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FACTS

This is an important case.  The accused injected cocaine into the body of the deceased.  The Crown argued that the accused was guilty of manslaughter as the death was the direct result of that unlawful act.  The accused was convicted at trial and the C.A. upheld this.  The common law’s definition of unlawful act manslaughter required the objective foreseeability of the risk of bodily harm which is neither trivial nor transitory.  The foreseeability of death is not required. The S.C.C. confirmed that the common-law rule does not violate s. 7 of the Charter.

ISSUE

What is the meaning of negligence in the criminal law?

PRINCIPLE

For negligence to qualify in criminal matters, it must constitute a “marked departure” from the standard of the reasonable person.  Personalizing the objective test to the point where it devolves to a subjective test would erode the minimum standard of care which Parliament has laid down by enactment of offences of manslaughter and penal negligence.  Incapacity to appreciate the risk which an activity entails is the only exception.

NOTES

The Court was divided 5:4 over whether personal factors should be factored into the objective test.  I’m glad those who wished to limit personal factors won because the minority’s proposals are existentially impossible to fulfil.

Constructive liability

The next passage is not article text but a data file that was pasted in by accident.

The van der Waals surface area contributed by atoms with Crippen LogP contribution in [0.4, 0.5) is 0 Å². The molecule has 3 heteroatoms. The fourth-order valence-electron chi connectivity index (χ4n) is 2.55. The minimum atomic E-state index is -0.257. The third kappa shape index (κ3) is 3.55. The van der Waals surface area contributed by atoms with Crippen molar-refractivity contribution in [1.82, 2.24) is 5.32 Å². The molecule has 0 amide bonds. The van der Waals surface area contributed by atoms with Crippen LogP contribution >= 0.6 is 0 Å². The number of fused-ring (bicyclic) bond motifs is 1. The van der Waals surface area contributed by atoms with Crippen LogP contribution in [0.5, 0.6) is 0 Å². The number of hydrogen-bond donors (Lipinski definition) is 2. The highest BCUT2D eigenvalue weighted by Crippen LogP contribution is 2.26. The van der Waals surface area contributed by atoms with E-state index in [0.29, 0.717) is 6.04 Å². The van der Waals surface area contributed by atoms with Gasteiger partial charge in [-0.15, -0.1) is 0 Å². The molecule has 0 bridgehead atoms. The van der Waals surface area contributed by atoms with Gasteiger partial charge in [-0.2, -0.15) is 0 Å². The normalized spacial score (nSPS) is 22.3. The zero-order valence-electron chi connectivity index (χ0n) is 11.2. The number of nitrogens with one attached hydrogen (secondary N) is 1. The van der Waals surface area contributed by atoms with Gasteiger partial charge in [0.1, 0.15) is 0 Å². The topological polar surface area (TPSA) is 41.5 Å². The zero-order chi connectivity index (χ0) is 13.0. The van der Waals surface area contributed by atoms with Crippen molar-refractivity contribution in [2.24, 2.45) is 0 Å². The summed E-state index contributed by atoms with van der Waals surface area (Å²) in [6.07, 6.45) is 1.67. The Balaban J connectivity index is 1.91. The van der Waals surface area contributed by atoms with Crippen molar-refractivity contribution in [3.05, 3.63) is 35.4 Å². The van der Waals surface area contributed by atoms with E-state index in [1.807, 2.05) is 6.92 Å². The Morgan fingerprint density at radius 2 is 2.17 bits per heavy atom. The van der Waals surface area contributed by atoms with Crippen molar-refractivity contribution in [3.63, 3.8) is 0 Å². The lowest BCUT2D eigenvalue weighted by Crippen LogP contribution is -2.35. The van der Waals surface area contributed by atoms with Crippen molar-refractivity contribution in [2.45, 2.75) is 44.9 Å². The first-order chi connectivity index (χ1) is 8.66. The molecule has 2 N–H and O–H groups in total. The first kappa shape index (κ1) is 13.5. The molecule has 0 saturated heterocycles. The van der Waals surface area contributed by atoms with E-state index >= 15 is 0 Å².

R. v. Desousa [1992] 2 S.C.R. 944

FACTS

The accused was involved in a fight and he allegedly threw the bottle which broke against a wall and injured a bystander on the arm.  He was charged with unlawfully causing bodily harm. The judge quashed the indictment because the section included offences of absolute liability and allowed the possibility of imprisonment, and therefore contravened s. 7 of the Charter.  C.A. overturned acquittal and accused appealed.

ISSUE

Does the impugned section violate s. 7 of the Charter?

HELD

No. Appeal dismissed.

RATIO

The S.C.C. proposes that we read down the impugned section so that it excludes all offences based on absolute liability and which have constitutionally insufficient mental elements of their own.  They also read into the term “unlawfully” the requirement that an act be at least objectively dangerous. Interpreted this way, the impugned section complies with the Charter.

R. v. Creighton [1994] (revisited) 3 S.C.R. 3

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